Plant room problems and available solutions

plant room

Steve Warne, National Sales Manager at Ideal Heat Solutions, looks at the issue of accessing plant rooms to replace equipment and the solutions available to ensure it can be done safely.

Many buildings will have been continuously expanded and redeveloped during their lifetimes. This often results in plant rooms being retrofitted which can mean that there is very little space for plant, never mind professionals who need to access the room to monitor, maintain or replace equipment.

This problem is not just found in older buildings. Plant rooms do not generate value for a developer, so architects are often encouraged to design plant rooms to be as small as possible and ‘out of the way,’ which can mean in some instances they are on the roofs of buildings which means cranes are needed to remove equipment. As a result, plant replacement can become extremely difficult from an operational perspective. Unfortunately, this means that is some instances, sites are often forced to limp along with appliances leaking water and fumes because it is known that replacement is going to be complicated and potentially time consuming. This also means that they must be reactive when issues arrive, and failures occur.

Solutions

One solution is to take a plant room offline by using a temporary solution allowing any work to be done and equipment fixed or removed and replaced with hardly any downtime. To break down a boiler and re-build it in a plant room is a hugely expensive operation and many manufacturers will not even allow this. There is also often not enough allowance made be architects to get equipment out, whilst leaving everything else in situ.

Working on live systems also increases the risk of worker injury. Working on any live system is dangerous, it is safer to work in a plant room that is cold and has its power isolated because otherwise one error can have fatal consequences. Of course, strict safety measures are put in place but you can never account for human error so there is always a residual risk, by using a temporary boiler you can eliminate that risk. If something were to go wrong whilst working on a live system a building could be forced to shut down completely which in certain industry sectors could be catastrophic.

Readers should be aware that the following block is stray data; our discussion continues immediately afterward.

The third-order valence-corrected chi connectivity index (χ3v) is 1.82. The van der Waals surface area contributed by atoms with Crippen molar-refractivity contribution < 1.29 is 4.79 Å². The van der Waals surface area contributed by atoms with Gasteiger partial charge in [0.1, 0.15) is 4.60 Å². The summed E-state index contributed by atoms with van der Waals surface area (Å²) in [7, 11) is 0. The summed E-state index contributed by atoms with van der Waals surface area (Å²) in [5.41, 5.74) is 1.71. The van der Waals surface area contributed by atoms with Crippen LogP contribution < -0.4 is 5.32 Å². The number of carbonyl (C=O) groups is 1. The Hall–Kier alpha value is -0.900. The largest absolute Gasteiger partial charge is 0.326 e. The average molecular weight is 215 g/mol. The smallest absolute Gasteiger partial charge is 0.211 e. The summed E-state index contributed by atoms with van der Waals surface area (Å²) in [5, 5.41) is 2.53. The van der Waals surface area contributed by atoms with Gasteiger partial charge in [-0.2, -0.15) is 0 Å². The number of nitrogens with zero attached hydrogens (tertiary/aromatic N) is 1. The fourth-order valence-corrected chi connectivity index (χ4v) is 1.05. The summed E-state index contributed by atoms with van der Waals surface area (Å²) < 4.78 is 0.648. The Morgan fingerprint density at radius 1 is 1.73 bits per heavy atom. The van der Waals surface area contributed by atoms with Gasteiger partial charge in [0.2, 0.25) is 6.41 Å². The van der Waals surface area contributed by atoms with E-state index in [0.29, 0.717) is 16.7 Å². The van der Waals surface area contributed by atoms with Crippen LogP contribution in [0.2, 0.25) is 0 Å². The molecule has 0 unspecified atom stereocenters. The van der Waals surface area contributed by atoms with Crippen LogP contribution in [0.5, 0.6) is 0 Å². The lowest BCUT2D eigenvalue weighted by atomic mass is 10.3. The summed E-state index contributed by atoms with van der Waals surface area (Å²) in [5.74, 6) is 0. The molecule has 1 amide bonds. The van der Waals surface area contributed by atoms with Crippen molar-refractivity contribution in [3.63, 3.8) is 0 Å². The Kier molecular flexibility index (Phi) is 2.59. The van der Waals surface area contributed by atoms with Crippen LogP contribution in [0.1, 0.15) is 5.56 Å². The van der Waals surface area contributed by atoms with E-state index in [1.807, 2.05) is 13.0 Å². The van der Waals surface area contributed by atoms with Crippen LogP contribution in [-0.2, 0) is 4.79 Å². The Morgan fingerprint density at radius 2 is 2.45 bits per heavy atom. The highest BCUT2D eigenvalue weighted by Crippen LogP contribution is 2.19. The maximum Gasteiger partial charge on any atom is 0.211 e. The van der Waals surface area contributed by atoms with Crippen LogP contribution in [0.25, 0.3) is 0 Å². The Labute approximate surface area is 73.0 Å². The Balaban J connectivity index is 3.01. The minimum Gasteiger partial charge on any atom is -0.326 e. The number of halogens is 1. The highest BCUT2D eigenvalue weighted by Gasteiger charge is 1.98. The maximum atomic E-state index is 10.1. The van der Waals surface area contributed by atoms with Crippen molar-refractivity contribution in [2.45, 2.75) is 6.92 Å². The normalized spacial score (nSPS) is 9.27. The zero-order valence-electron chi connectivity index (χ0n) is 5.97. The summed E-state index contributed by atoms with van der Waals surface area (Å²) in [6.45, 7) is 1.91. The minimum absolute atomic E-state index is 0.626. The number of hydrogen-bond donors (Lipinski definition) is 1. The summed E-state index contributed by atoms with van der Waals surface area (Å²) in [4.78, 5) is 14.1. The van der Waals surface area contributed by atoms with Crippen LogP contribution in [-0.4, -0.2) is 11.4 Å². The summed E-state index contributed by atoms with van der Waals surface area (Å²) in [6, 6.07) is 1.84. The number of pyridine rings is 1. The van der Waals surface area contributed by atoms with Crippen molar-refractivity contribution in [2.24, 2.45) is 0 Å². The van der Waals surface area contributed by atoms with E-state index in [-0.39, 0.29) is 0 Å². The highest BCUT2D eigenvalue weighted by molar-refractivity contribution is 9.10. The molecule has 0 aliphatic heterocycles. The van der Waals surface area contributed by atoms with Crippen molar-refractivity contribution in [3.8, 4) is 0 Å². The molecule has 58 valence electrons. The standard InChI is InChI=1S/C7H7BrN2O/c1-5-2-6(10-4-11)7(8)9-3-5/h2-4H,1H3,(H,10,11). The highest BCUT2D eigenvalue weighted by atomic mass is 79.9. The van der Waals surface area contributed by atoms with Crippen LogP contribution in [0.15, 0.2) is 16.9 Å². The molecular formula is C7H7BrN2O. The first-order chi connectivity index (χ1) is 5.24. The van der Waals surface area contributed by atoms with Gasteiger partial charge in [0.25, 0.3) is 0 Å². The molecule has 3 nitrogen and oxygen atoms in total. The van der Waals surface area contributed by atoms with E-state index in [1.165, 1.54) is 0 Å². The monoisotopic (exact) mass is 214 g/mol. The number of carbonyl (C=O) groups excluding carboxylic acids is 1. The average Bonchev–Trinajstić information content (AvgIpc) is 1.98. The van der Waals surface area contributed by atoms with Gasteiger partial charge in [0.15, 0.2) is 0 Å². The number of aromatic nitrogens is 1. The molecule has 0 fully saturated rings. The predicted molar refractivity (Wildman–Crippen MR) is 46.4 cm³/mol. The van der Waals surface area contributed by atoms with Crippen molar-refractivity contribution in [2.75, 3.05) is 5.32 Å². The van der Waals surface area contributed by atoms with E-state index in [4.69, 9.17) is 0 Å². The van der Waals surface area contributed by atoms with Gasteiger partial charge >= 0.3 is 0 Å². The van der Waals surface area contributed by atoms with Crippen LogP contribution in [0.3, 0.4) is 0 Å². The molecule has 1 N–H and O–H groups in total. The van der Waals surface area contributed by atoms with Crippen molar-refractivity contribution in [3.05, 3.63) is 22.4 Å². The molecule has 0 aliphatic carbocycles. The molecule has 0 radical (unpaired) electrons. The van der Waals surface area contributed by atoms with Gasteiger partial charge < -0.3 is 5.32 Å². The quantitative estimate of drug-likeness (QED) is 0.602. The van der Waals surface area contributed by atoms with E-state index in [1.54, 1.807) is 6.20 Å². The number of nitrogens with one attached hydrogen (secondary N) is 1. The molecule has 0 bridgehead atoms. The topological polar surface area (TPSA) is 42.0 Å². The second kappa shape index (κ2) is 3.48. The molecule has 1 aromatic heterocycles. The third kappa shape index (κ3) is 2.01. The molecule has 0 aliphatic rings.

By taking plant offline and using temporary solutions people can save time and money in the long run. On a large site where there may be underground pipework which can be difficult to get to, it is possible to breakdown the loads to take the site on and offline, helping to maintain the system and avoid having to turn off large parts of the network. This allows people to keep their buildings running.

Monitoring first

Inefficient boilers can cost a lot more than the cost of a new boiler in the long term if it is badly maintained. I always recommend monitoring as a first cause of action. People should have heat meters on their appliances to monitor the efficiency of their plant. They should also have a planned maintenance schedule and a planned replacement schedule in place. There should also be a plan just in case plant fails completely; it should identify where temporary plant can be safely sited. This will reduce the time it takes to put in temporary measures and avoid delays getting buildings up and running again.

Monitoring shouldn’t just be limited to the current plant. Any temporary boiler supplied by Ideal Heat Solutions is supplied and fitted complete with the state-of-the-art BMS Two Way Monitoring system. This allows Ideal Heat Solutions’ engineers to monitor the temporary boiler's performance remotely which means if any issues arise, they can be taken care of immediately providing peace of mind.

Steve Warne is National Sales Manager at Ideal Heat Solutions

Plant Rooms may be the forgotten heroes of buildings, but with careful planning and by utilising temporary solutions, replacement of plant doesn’t need to be a headache.

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